Soon after the successful suffrage movement at the state level, Atwater started weaving seriously, first as an artistic outlet and later to provide business for women in her community. Buying looms and relying on her art training, she researched the weaving of the southern United States. In that way she created the Shuttle Craft Guild that flourished for the next thirty years.

During World War I, Atwater volunteered in Army hospitals as an occupational therapist. She was sent for training to Camp Lewis, Washington and later to Letterman General Hospital in San Francisco, California, where she taught weaving to convalescents.

In 1918, Max Atwater became seriously ill during the flu pandemic that ravaged the country, and on June 4, 1919, he died from encephalitis. Mary Atwater soon returned to her Army post, leaving her children with her in-laws; her work with patients helped her grieve the loss of her husband while her children were in good hands.

Eventually, Atwater moved with her children to Seattle, where she began teaching a weaving class at the University of Washington. To supplement her income, she developed a correspondence course in hand-weaving. From Seattle, Atwater and Betty followed Monty to Massachusetts, where he enrolled at Harvard. In 1924, Mary started The Shuttle-Craft Guild Bulletin, which thrived for the next thirty years under her supervision. During the summers she went to New York, setting up occupational therapy programs in several hospitals.

In 1928, Atwater, her son Monty, and his new wife returned to Montana, where they began a beaver ranch. There, in 1931, Atwater completed The Recipe Book, a new work about weaving. A long drought and the Great Depression took its toll on beaver ranching, and Atwater's weaving business became more important as a way to support her family. She also began to expand her work as an author, publishing a mystery novel, Crime in Corn-Weather, in 1935.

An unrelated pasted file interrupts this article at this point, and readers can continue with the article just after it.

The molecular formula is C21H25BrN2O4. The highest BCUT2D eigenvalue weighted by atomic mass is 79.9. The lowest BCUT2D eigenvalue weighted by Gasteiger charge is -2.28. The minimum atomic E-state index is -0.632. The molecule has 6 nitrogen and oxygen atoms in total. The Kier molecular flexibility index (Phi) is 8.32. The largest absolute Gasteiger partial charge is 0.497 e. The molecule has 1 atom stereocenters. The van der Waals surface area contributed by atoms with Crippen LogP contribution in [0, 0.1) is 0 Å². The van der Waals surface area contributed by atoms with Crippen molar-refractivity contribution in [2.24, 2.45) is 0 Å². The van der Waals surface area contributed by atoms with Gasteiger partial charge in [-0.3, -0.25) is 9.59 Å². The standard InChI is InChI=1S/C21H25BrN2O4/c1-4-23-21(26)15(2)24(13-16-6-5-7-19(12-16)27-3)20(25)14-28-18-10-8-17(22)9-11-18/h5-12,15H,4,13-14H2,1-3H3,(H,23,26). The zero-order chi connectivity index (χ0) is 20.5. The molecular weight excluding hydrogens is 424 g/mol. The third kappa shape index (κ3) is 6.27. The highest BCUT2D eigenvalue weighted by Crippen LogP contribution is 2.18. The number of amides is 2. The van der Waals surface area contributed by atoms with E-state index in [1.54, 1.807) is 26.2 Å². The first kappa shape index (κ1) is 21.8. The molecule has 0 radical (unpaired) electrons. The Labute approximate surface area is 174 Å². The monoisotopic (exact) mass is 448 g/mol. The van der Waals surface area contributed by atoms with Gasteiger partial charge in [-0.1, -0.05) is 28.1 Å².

Her health in decline, Atwater moved to Salt Lake City, Utah in 1947 to be near Monty and his family. Local weavers and the university welcomed her, and she continued to weave, teach, and write. Mary Meigs Atwater died on September 5, 1956, in Salt Lake City.

Sources

Atwater, Mary. Byways in Handweaving: An Illustrated Guide to Rare Weaving Techniques McMillian, 1954.

Atwater, Mary. Crime in Corn-Weather. Houghton Mifflin, 1935.

Atwater, Mary. The Shuttle-Craft book of American Hand-Weaving : Being an Account of the Rise, Development, Eclipse, and Modern Revival of a National Popular Art. Mcmillian, 1928.

Biehl, Betty Atwater. From the Reminiscences of Betty Atwater Biehl, Weaving A Life: The Story of Mary Meigs Atwater. Interweave Press, 1992.

Koplos, Janet and Metcalf, Bruce. Makers: A History of American Studio Craft. The Center for Craft, Creativity, and Design, 2008.

Lincoln, Marga. "Mary Atwater: Dean of American Hand Weaving," (Helena) Independent Record, 9 October, 2003.

O'Brien, Mary Barmeyer. Jeannette Rankin, 1880-1973; Bright Star in the Big Sky. Two Dot Books, 1995.

Osterhaug, Anita. "Mary Meigs Atwater." Interweave. 28 July, 2010

Reiter, Mary Jo and Patterson, Veronica. Weaving A Life: The Story of Mary Meigs Atwater. Interweave Press. 1992.

Scott, Lynn and Thatcher, Linda. Atwater, Mary.Women in Utah History. Utah State University Press, 2005.

Shontzler, Gail. "Votes for Women, Remembering Montana's Battle over Suffrage 100 Years Ago." Bozeman Daily Chronicle, 2014.

Stanton, Elizabeth Cady, Anthony, Susan B., Cage, Mathilda, Blatch, Harriet Stanton, and Harper, Ida H. The History of Women's Suffrage 1900-1920. Vol.6. Fowler and Wells, 1922. [LINK]